To celebrate Father’s Day, we look at a few dads doing their bit for conservation…
1. Our iconic kiwi
When it comes to our national bird the kiwi, the dads are usually the ones sitting on the nest. Brown and little spotted kiwi dads look after the egg for the entire time, while in other species of kiwi the mum will also take a turn. This is a big job, with kiwi egg incubation taking 70 or 80 days – twice as long as other birds.
2. Archery’s frogs/pepeketua
Archey’s frogs don’t have a tadpole stage instead they develop inside an egg, and then hatch as (almost fully-formed) froglets. The babies are cared for by dad – the male Archey’s frog carries his young offspring around on his back straight after they’re born.
3. Hoiho/yellow-eyed penguin
Yellow-eyed penguin parents take turns sitting on the nest, and take turns guarding their chicks for six weeks after they hatch too.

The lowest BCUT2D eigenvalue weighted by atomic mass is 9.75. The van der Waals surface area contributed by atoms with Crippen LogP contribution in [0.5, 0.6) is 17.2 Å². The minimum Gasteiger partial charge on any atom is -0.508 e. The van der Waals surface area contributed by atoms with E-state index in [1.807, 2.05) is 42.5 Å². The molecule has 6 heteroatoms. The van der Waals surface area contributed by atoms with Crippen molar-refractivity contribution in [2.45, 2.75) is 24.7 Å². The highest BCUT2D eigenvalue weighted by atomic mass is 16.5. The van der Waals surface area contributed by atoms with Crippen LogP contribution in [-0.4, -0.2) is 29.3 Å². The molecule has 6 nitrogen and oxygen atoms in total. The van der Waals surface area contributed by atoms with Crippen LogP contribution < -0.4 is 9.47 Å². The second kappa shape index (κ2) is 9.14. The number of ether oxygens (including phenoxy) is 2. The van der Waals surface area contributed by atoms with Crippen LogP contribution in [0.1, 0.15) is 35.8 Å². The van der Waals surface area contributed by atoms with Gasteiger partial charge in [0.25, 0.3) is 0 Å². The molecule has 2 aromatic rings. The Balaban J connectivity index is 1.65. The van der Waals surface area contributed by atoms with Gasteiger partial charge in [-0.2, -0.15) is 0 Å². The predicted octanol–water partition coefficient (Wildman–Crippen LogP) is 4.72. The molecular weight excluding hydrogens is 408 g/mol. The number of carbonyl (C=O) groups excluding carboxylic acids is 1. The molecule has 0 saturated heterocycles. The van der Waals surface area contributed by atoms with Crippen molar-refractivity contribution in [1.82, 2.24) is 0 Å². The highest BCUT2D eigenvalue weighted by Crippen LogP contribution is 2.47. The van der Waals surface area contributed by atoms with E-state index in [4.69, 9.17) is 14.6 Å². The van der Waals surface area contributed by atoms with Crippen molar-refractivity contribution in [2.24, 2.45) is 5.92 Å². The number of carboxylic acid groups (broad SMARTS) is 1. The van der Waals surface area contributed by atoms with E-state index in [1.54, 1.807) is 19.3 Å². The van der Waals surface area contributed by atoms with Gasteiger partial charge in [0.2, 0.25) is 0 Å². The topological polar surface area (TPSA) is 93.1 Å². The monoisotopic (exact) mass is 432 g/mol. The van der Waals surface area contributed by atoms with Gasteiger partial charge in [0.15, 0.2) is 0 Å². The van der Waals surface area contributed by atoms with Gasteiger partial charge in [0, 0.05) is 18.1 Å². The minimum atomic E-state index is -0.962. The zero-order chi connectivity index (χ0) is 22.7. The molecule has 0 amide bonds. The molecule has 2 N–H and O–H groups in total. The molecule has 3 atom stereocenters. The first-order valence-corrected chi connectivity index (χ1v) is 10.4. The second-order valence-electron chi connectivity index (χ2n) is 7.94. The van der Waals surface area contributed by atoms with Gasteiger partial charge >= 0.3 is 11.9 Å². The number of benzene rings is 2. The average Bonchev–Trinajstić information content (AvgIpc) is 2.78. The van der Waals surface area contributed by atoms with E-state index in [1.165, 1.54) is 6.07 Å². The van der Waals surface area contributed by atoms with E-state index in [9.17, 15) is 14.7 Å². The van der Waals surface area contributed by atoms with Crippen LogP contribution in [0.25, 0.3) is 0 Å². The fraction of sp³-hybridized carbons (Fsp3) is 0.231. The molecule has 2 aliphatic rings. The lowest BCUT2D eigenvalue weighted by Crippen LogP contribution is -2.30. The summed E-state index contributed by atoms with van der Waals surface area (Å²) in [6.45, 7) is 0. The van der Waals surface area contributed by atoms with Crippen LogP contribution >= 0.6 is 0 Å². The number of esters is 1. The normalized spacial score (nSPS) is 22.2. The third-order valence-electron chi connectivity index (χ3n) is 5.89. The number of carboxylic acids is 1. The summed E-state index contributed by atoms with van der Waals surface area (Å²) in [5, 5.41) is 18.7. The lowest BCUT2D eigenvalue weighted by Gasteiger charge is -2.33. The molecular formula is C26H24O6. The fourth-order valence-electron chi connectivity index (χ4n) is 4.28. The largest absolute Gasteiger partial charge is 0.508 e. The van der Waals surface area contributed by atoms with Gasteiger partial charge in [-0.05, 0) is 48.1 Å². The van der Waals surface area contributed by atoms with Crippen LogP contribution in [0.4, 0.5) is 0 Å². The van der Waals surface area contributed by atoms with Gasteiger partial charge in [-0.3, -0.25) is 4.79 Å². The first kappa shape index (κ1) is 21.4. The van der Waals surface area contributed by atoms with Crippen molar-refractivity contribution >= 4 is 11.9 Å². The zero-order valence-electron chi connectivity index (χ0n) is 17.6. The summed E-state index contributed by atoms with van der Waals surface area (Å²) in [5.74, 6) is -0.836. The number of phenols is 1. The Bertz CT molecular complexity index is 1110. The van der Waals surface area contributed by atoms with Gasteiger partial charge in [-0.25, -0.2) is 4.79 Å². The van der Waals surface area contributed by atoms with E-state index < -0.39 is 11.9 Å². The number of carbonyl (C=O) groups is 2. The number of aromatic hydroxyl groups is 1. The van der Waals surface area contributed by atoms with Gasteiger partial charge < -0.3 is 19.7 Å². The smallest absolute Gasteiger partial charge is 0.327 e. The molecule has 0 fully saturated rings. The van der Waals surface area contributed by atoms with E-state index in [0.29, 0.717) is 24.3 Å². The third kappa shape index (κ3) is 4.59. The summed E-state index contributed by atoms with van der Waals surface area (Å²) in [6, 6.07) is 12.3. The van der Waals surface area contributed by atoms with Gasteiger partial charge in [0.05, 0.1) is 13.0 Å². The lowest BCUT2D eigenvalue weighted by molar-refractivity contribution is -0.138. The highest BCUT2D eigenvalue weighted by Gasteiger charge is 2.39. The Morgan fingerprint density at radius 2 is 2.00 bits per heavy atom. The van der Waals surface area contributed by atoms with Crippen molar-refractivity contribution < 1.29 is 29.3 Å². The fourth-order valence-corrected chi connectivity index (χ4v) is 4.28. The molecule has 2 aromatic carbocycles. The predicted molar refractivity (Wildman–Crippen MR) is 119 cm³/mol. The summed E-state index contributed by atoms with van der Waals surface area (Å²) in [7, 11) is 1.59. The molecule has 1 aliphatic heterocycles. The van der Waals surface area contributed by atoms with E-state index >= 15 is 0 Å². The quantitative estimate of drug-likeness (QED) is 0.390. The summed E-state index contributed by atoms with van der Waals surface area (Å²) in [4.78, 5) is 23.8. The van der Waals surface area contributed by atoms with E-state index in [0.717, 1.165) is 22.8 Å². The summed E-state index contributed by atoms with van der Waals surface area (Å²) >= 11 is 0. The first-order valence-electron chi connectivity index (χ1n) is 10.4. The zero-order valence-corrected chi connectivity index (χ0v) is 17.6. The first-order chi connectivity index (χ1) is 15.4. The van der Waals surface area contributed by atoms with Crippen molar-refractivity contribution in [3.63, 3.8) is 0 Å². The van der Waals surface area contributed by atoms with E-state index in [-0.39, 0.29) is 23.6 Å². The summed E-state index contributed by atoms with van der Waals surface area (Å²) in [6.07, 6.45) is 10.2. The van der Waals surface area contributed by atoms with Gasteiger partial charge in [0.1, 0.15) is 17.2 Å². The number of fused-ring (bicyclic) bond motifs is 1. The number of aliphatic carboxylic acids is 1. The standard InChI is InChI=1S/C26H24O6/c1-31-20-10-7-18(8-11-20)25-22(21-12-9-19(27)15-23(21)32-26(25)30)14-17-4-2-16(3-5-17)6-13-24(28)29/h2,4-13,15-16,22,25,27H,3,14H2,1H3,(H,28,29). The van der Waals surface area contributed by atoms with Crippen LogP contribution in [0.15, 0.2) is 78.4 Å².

Seahorse dads give birth to their young. Mum will deposit her eggs into his pouch and he’ll give birth 40-50 days later, delivering up to 500 seahorse babies called ‘fry’!
5. Whio/blue duck
In many duck species dads don’t help incubate their eggs, mum does all of the hard yards. This isn’t the case with our native whio/blue ducks though, with dad taking turns sitting on the nest, and sticking with their family for two or three months afterwards until their chicks are big enough to fend for themselves.
6. Northern royal albatross/toroa
Our 2017 Royalcam chick Tūmanako’s dad did a good job too, which is lucky considering his parenting was streamed live! Check out this year’s live stream and if you’re lucky you might see a tasty regurgitated seafood meal. Yum.
Happy Father’s Day to all dads out there!